Pride on Stage: Cheryl Dunye

Episode Summary

Cheryl Dunye (1966-present) was the first Black lesbian to direct a feature film. The movie, called The Watermelon Woman, established her as a leading voice in the New Queer Cinema movement of the 1990’s.

Episode Notes

Cheryl Dunye (1966-present) was the first Black lesbian to direct a feature film. The movie, called The Watermelon Woman, established her as a leading voice in the New Queer Cinema movement of the 1990’s.

Special thanks to our exclusive Pride Month sponsor, Mercedes-Benz! Mercedes-Benz continues to support and stand with the LGBTQIA+ community. Listen all month long as we celebrate women whose authentic expression in their lives and bodies of work have expanded the norms of gender and sexuality in the performing arts.

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Every weekday, listeners explore the trials, tragedies, and triumphs of groundbreaking women throughout history who have dramatically shaped the world around us. In each 5 minute episode, we’ll dive into the story behind one woman listeners may or may not know–but definitely should. These diverse women from across space and time are grouped into easily accessible and engaging monthly themes like Educators, Villains, Indigenous Storytellers, Activists, and many more.  Womanica is hosted by WMN co-founder and award-winning journalist Jenny Kaplan. The bite-sized episodes pack painstakingly researched content into fun, entertaining, and addictive daily adventures. 

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Episode Transcription

Hello! From Wonder Media Network, I’m Jenny Kaplan and this is Womanica.

This month, we’re highlighting queer stars of the stage and screen: women who expanded the norms of gender and sexuality behind the scenes and in the limelight.

Today, we’re talking about the first Black lesbian to direct a feature film. The movie, called The Watermelon Woman, established her as a leading voice in the New Queer Cinema movement of the 1990’s. Let’s talk about Cheryl Dunye.

Cheryl was born on May 13, 1966 in Monrovia, Liberia, and grew up in Philadelphia. Before becoming a filmmaker, Cheryl was enrolled in a political theory program at Michigan State. But after realizing the program wasn’t for her, she moved to Temple University, where she ended up studying film.

Cheryl started to wonder if she could use filmmaking as a political tool to bring about change. The opportunity presented itself when Cheryl heard the author and poet Sapphire read her poem Wild Thing, which was about the Central Park 5. Cheryl recorded Sapphire reading the poem, then overlaid Sapphire’s voice onto a video collage, with images from newspapers and other clips that Cheryl had filmed. 

The resulting short film was a hit - and it convinced Cheryl that she could use her movies to make political statements. Cheryl graduated from Temple University, then received an MFA from Rutgers University’s Mason Gross School of the Arts.  She also kept making short films. 

Then, in 1993, while researching film archives, Cheryl realized that many Black actresses in early films were left out of the credits - leaving them out of film history. Cheryl wanted to change that. So she created and directed her film, The Watermelon Woman.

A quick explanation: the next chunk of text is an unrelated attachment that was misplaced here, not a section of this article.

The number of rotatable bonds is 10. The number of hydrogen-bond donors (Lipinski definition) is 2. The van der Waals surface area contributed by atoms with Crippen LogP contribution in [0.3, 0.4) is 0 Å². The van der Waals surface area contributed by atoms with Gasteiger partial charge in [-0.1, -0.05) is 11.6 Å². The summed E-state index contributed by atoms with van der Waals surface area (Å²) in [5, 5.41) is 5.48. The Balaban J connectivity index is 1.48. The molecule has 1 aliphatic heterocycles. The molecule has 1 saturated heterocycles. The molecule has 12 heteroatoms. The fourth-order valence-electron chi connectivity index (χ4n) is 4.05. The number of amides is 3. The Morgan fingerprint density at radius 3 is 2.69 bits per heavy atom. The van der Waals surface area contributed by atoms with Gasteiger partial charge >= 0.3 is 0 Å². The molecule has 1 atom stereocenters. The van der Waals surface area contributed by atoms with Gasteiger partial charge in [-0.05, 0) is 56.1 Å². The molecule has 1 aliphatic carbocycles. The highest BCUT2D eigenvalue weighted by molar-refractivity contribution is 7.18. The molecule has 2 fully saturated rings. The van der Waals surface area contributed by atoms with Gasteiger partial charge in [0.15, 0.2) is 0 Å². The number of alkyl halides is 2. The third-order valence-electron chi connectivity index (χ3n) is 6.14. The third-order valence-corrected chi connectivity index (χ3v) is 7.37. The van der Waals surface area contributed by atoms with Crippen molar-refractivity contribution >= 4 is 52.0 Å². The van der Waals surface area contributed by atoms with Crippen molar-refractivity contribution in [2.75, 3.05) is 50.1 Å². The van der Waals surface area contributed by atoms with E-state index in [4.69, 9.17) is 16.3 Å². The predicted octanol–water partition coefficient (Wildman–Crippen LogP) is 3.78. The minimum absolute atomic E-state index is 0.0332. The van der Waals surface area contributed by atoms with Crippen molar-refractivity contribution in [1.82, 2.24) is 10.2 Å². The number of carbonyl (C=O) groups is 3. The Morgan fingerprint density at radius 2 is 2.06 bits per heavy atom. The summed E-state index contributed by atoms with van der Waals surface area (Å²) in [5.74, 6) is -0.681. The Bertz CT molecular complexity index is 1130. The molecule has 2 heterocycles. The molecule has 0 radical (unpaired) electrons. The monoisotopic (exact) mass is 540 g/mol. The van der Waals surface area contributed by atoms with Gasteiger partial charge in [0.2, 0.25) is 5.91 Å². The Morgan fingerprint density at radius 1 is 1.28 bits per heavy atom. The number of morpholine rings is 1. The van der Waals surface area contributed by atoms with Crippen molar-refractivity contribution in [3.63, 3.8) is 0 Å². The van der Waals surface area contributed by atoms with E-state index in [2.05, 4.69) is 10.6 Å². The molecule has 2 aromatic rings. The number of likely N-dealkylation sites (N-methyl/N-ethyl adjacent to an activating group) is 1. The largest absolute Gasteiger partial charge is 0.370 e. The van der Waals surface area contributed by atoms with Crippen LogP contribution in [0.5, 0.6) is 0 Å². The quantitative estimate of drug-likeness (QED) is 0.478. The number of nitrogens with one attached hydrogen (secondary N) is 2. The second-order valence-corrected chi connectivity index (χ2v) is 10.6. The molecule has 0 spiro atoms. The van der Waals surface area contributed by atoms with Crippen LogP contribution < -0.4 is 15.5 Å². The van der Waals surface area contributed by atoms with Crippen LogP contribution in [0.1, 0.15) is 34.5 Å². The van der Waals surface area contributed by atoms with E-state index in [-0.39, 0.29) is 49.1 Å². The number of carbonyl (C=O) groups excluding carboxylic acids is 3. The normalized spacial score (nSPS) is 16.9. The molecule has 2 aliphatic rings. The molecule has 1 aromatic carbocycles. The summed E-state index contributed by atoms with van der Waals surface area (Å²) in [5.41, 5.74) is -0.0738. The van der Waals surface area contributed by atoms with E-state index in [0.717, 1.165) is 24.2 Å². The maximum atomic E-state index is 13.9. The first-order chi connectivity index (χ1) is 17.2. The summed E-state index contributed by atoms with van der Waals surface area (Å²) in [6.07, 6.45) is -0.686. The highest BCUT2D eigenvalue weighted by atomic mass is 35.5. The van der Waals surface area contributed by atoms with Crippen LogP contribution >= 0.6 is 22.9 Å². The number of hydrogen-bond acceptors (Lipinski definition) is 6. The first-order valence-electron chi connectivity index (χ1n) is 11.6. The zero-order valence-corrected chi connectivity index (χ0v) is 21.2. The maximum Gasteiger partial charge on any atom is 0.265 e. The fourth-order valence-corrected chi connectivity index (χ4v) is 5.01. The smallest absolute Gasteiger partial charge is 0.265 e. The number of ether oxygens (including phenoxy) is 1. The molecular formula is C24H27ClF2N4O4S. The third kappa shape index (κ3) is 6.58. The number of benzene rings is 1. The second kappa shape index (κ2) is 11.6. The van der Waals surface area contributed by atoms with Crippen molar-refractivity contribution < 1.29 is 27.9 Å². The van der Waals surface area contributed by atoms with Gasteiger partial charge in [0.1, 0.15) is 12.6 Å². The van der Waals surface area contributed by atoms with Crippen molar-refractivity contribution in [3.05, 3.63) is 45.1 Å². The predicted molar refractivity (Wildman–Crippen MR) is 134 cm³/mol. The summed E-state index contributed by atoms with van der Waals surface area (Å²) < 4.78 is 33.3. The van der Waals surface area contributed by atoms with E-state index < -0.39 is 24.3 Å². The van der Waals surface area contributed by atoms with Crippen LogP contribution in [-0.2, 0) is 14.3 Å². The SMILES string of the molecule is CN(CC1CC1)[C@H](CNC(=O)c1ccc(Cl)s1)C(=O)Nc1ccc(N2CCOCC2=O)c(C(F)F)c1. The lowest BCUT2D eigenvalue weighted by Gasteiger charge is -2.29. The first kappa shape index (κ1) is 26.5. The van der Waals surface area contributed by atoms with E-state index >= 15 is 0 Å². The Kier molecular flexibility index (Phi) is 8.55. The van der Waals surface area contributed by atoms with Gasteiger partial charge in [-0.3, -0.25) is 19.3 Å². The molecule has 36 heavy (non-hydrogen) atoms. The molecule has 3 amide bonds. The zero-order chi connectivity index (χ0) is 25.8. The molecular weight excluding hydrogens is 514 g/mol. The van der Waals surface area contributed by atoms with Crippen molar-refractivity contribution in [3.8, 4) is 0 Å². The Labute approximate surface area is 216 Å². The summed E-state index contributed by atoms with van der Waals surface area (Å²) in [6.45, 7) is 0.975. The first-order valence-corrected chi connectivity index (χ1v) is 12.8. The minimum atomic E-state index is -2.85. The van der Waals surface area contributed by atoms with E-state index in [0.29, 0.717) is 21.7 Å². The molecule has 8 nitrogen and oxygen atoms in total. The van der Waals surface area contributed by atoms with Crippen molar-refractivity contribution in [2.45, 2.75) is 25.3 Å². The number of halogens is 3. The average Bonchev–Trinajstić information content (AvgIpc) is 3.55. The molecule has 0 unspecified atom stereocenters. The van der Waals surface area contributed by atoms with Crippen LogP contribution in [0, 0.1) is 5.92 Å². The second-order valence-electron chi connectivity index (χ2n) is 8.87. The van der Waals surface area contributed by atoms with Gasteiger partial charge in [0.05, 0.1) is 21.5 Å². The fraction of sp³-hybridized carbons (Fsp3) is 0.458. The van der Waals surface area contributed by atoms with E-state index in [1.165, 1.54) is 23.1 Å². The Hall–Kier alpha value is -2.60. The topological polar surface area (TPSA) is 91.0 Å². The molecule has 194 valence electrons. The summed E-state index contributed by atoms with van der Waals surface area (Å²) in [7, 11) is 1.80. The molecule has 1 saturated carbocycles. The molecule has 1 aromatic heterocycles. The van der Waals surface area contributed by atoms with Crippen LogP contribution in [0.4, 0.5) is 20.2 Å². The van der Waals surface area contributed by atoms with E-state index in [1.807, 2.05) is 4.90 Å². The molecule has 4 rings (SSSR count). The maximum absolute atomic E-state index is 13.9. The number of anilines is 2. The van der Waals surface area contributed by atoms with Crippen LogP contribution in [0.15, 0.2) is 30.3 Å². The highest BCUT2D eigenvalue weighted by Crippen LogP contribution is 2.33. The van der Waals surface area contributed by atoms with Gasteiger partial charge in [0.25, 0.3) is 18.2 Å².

The Watermelon Woman centers around the life of a documentary filmmaker named Cheryl - who is played by Cheryl herself. In the movie, Cheryl comes across a film called ‘Plantation Memories’, which features a Black woman listed in the credits only as ‘Watermelon Woman’. So Cheryl embarks on a journey to discover who the Watermelon Woman is. 

The film, which is shot like a documentary but contains fictional elements, was a groundbreaking blend of fiction and reality. It was also a rare representation of the Black lesbian experience. Cheryl later said of the movie: “I wanted to put people in the film that I saw in my world.” 

In 2002, Cheryl released her second feature film, Stranger Inside, which focuses on the stories of incarcerated women. For that film, Cheryl did extensive research - including hosting a screenwriting workshop with a group of twelve incarcerated women.

Over the next decade, Cheryl continued making films, as well as teaching film in schools across the country. To date, she has made over 15 films - all centered on themes of race, sexuality, and gender. In 2016, she received a Guggenheim Fellowship in the field of Filmmaking. 

Then, in 2017, Cheryl made her first foray into the world of television, directing two episodes of the show Queen Sugar. Afterwards, she directed many more TV episodes  -  including for the shows Claws, Dear White People, and All Rise. She also directed an episode of HBOs Lovecraft Country that was nominated for an NAACP image award. 

In 2019, Cheryl founded Jingletown Films, a company focused on giving a platform to underrepresented storytellers. And right now, Cheryl and Jingletown films are working to produce The Gilda Stories, an afrofuturist TV series that follows an formerly enslaved Black, bisexual vampire who comes of age over the course of 200 years of American history. 

Today, Cheryl’s first film The Watermelon Woman is widely considered a classic. Her voice has left a lasting mark on the world of film and television - and there’s still more to come.

All month, we’re talking about queer stars of the stage and screen. 

For more information, find us on Facebook and Instagram @womanicapodcast. 

Special thanks to Liz Kaplan, my favorite sister and co-creator. Talk to you tomorrow!